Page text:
—  Stephanie A. Fryberg and Ernesto Javier Martínez, “Constructed Strugglers: The Impact of Diversity Narratives on Junior Faculty of Color,” in The Truly Diverse Faculty: New Dialogues in American Higher Education, eds. Fryberg and Martínez (Palgrave Macmillan, 2014).

“I think one of the things that people are addressing in these conversations about representation and being able to enter the field of publishing if you are from a disadvantaged background is how important it is in finding those organizations that support specifically underserved communities. And not only that to foster the people in those communities like “you’ve benefited from those organizations” but now it’s your responsibility to carry the torch and help people get into the field.”

Discussing how one gets into the industry brings about so many variations in answers and Diana Pho’s was a unique one in a way as well but also one in which she remembers to also extend that help as a minority to other minorities.


“In their time, they were the biggest hip-hop group in the world, and they managed to say what millions of kids in inner cities wished they could. Their music predicted what would happen if nothing was done about the tension between underserved communities and a too-aggressive police force. And those predictions are still coming true, which says a lot about N.W.A’s foresight, but not a lot about how much we listened.”

— Lizzie Plaugic, for The Verge


An in-depth look at the lives, experiences, and professional careers of Black mathematicians in the United States.<br
Erica N. Walker presents a compelling story of Black mathematical excellence in the United States. Much of the research and discussion about Blacks and mathematics focuses on underachievement; by documenting in detail the experiences of Black mathematicians, this book broadens significantly the knowledge base about mathematically successful African Americans.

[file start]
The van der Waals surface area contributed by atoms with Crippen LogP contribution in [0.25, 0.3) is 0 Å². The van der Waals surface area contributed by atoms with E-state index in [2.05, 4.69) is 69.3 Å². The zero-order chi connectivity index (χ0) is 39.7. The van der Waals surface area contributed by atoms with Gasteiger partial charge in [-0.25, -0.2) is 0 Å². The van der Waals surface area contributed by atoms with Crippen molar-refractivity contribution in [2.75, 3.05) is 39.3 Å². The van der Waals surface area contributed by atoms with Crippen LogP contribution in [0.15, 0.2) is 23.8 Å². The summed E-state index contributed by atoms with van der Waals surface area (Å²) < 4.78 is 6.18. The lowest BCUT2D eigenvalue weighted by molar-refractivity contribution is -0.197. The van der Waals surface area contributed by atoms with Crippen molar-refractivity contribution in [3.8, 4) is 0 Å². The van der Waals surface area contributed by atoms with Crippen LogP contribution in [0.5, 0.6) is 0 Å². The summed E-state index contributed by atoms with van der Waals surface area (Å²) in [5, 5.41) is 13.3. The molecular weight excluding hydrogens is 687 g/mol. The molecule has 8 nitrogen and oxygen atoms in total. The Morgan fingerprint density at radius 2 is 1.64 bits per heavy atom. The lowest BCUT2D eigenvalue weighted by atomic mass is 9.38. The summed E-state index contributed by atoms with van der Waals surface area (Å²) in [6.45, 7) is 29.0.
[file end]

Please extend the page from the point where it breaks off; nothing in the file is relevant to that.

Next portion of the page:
Beyond Banneker demonstrates how mathematics success is fostered among Blacks by mathematicians, mathematics educators, teachers, parents, and others, a story that has been largely overlooked by the profession and research community. Based on archival research and in-depth interviews with thirty mathematicians, this important and timely book vividly captures important narratives about mathematics teaching and learning in multiple contexts, as well as the unique historical and contemporary settings related to race, opportunity, and excellence that Black mathematicians experience. Walker draws upon these narratives to suggest ways to capitalize on the power and potential of underserved communities to respond to the national imperative for developing math success for new generations of young people.

Beyond Banneker adds to a little-known piece of American history.” — CHOICE

Erica N. Walker is Associate Professor of Mathematics Education at Teachers College, Columbia University. She is the author of Building Mathematics Learning Communities: Improving Outcomes in Urban High Schools.


BookUp, our after-school reading program for underserved communities, is expanding! In partnership with Inside Out Literary Arts, today we launched BookUp iO Detroit at Garvey Academy in Detroit.

Instructor Shawntai Brown said, “I’m in love with writing, I’m in love with poetry, I’m in love with the written word.” She’ll share her passion for literature with her BookUp students, helping them dive deeper into books and become lifelong readers.

Each BookUp student received a copy of Nimona by Noelle Stevenson, which is a Finalist for the National Book Awards. To date, BookUp has given away over 25,000 books to young readers.

Learn more about BookUp here.